WINDHAM — Lane Hiltunen, whose career took him across the world before he finally settled in Windham, retires this week from his Lakes Region Weekly opinion column, On the Right Lane.

The column, which began about a decade ago, often took the Town Council and town departments to task and also dabbled in national politics.

Lane Hiltunen will retire from his weekly column this week at age 71. Courtesy photo

Hiltunen and his wife moved to Windham in 1999. He became passionate about town politics and wrote so many letters to the editor that he was eventually offered a position as a weekly columnist.

“Lane is the best council watchdog I’ve ever met, both back in the 2000s when he was attending meetings frequently, and now,” said John Balentine, who hired Hiltunen. “No one writes a column based on the previous council meeting for as many years as he has and doesn’t have a passion for local government. If everyone was as passionate about government as Lane, we’d have a better-educated electorate and better towns and state as a result.”

Balentine is now an opinion columnist for the Lakes Region Weekly.

“I never had any training as a writer,” Hiltunen said in an interview, so the column “certainly made me take a good look at the English language.”

He said the content of the column “really varies a lot,” and “it really depends on what our elected and appointed officials do.”

He has enjoyed hearing feedback from people in the community and said he was surprised by the “number of people that came up to me and talked to me about the column. I never thought about that happening.”

Not everyone is a fan of the column.

“I’ve always felt that he’s been extremely biased against the (Town) Council. What he writes he knows half of,” said Town Councilor David Nadeau. He said he stopped reading On the Right Lane. 

“A lot of the stuff he writes about is only half truths. … Good luck to him, and I hope he’s fine, but I’d rather see positive reporting, not everything being negative,” he said. 

Others enjoy On the Right Lane, especially Hiltunen’s writing style.

Town Councilor Donna Chapman said, “He’s going to be missed because of his writing style. You can’t tell Lane what to write.”

She continued, “He has his own mind, his own opinions. Whether we agree or disagree, he’s going to be missed. He’s not always one-sided.” 

“Lane definitely complains in his columns, as any political columnist would and should, and may sound like a grump to those who don’t know him,” Balentine said. “But he’s the nicest guy and would do anything for anybody.”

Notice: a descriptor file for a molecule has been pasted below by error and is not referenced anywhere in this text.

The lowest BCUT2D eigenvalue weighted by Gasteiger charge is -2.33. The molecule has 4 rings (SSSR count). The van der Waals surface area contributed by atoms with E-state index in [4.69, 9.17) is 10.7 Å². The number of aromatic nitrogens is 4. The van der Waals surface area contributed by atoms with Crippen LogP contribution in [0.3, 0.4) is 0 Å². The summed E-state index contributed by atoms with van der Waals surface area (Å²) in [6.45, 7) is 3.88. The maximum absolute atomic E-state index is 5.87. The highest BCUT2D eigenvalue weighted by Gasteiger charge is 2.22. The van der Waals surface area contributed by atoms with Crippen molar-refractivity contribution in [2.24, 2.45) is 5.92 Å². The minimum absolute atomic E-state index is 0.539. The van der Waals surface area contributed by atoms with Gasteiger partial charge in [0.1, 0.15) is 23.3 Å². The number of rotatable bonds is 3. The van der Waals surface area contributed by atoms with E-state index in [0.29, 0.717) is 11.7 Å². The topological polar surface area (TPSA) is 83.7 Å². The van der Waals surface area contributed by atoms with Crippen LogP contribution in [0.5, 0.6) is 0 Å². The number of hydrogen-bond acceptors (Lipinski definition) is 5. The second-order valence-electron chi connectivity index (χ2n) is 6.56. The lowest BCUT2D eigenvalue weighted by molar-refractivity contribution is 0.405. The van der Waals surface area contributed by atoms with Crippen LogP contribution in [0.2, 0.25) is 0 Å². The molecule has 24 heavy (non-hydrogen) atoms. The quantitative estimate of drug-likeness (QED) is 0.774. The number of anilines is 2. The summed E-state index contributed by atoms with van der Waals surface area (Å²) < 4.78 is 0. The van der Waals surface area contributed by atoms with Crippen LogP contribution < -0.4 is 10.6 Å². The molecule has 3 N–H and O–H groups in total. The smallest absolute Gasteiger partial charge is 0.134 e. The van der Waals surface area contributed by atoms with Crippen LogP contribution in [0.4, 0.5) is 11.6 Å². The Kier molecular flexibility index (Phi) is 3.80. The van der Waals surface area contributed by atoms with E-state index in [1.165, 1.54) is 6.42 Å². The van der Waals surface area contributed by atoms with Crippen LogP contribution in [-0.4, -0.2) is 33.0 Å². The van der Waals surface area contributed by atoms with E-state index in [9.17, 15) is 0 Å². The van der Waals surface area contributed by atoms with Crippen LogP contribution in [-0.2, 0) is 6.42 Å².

Hiltunen was born and raised in New Hampshire and spent 20 years serving in the U.S. Army. He was stationed across the U.S. and served one tour of duty in Vietnam and South Korea, along with two tours in Germany.

He also spent five years working at the Pentagon in Washington, D.C., as part of an intelligence agency at the end of the Watergate affair when President Nixon resigned.

“I was going to the White House during Watergate,” he said. “I just found that absolutely interesting, that I could be right there witnessing what was happening. It was quite amazing.”

Balentine added that Hiltunen is “a man of the world.”

“He has great stories from his foreign military travels. … He was eating at a bar once and a plane crash-landed in the street behind him. He met with Nixon in the White House. He served in Vietnam in the infantry. The man has seen a thing or two. But he is a good storyteller, so maybe he made all those stories up. I’m not quite sure. But I was impressed either way,” he said.

Hiltunen decided to retire from writing due to health issues. At 71, he has a number of disabilities, many of which are caused by high exposure to Agent Orange, he said.

In his retirement, he said he just wants to relax. While he loves living in Windham, he’s thinking about moving to a warmer climate in the future.

Wherever he lands, Hiltunen said he will continue to be an avid news consumer, a habit that he formed while he was in the military.

“With 20 years in the military and being involved with an intelligence agency, news was important to me because it affected me directly. If anything went wrong in the world, I might be there tomorrow,” he said. “So I’m going to pay attention to the news, and I never really lost the habit.” 

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